Incessant Testing: Experts are right, but Mark Cuban will prevail.

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The following is another perspective on the Mark Cuban Twitter barrage of personal health advice this week.  This post is submitted by one of our longtime contributors, Andrew Holtz.


Mark Cuban is old-fashioned and thinks small.

A couple of days ago, Cuban told his Twitter throngs to get quarterly blood tests, even when perfectly healthy, just because. A Twitter tussle ensured. My esteemed friend (and Pulitzer-winning journalist) Charlie Ornstein pointed out there’s no known benefit and plenty of problems with Cuban’s advice. Medical experts and others piled on.

Health cognoscenti basked in the superiority of their evidence and the righteousness of their collective response to Cuban’s “lunkheaded tweets”. Indeed, the expert response was correct: testing without a good reason rarely helps; it typically leads to anxiety at least, and too often shoves people onto a high-speed health care conveyor belt of follow-up testing and treatments, bumping and banging them with risks and harms that accumulate all down the line. Step 1: Shadow on a scan. Step 2: Biopsy. Step 3: Hospital-acquired antibiotic-resistant infection. Steps 4 and on are no fun at all.

Despite expert consensus, Cuban will prevail, though not quite as he imagines. As I said at the top, he’s old-fashioned and thinks small. Trudging across town to a lab every three months to get bled? That’s so 20th century. It’s labor intensive, time consuming, expensive and provides blips of data separated by months of darkness. Cuban said such testing would provide a baseline that would add context to test results obtained when someone is sick. But the signals would be sparse and hard to interpret. Diet, sleep, time of day or the seasons, recent activities or travel and many other factors could bounce the results around. Imagine being sent for a prostate biopsy just because you went on a long bike ride before a PSA test. (Many years ago, it almost happened to me.)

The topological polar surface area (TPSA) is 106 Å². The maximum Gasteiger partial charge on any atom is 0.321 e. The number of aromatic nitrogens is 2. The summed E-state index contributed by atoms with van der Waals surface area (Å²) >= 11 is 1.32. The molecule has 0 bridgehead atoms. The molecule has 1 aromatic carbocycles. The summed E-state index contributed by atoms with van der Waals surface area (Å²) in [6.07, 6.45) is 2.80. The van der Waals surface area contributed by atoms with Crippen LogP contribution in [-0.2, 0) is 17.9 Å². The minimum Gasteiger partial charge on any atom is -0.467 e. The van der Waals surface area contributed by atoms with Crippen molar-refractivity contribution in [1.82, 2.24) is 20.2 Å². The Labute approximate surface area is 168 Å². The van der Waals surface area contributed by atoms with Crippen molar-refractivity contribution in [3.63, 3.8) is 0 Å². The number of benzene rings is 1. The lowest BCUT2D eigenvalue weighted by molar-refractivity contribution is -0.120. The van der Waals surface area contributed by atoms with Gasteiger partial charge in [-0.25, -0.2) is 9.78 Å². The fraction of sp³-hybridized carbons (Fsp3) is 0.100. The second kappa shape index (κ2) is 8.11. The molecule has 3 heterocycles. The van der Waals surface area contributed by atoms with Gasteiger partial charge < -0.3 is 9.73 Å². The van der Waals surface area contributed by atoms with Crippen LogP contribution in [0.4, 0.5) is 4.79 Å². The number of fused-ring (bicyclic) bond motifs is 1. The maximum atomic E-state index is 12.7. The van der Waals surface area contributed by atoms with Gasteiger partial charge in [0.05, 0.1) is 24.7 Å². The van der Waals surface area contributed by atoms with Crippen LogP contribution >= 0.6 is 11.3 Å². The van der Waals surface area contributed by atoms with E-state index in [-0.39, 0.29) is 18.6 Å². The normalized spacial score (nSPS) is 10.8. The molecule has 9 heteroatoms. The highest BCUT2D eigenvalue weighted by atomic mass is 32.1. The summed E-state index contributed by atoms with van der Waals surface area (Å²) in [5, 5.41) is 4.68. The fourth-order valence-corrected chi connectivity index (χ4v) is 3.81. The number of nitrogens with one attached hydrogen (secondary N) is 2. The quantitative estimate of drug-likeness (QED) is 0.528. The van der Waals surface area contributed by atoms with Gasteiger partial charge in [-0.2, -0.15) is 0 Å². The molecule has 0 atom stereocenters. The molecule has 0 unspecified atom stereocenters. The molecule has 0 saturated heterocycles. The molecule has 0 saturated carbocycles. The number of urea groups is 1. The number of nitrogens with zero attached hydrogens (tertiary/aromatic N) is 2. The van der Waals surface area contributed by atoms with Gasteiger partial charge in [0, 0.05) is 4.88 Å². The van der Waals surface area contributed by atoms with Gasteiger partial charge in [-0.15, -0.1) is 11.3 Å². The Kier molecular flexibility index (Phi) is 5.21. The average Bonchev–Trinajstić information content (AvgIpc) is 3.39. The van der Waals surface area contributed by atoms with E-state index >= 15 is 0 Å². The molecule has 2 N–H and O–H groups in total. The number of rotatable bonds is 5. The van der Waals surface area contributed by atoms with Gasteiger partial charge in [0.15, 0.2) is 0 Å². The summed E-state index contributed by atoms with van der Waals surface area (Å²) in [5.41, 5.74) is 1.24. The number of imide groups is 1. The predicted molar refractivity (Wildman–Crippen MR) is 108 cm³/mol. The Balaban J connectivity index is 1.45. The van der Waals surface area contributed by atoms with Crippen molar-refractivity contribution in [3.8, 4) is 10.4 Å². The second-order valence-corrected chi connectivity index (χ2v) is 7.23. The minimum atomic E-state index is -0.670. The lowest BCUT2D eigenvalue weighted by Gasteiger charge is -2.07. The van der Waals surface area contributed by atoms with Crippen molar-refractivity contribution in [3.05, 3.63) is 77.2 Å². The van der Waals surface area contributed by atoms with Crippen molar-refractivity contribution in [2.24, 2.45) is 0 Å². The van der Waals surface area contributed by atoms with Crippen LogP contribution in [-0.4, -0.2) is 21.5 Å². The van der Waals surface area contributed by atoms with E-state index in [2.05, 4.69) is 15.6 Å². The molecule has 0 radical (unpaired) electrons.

Speaking of cycling, I rarely hit the road without launching a phone app that tracks every mile, pace, climb… and could track workout intensity, power output, heart rate, cadence and more if I chose. It won’t be long before the incessant data logging that is already widespread in sports sprints past the daily-steps tracking by a Fitbit to global monitoring of every breath and heartbeat, every drop of sweat, even analyzing our blood without those pesky phlebotomists. Look, the Apple Watch already has a blood sugar monitor add-on and it’s not alone.

Our advertising streams will soon blossom with “just so you know” pitches for biometric devices and apps. Barriers of cost and effort will crumble. Data will flow. It will flow into a void of understanding, but the sad reality that we don’t know what to do with all this personal data won’t stop it from engulfing us.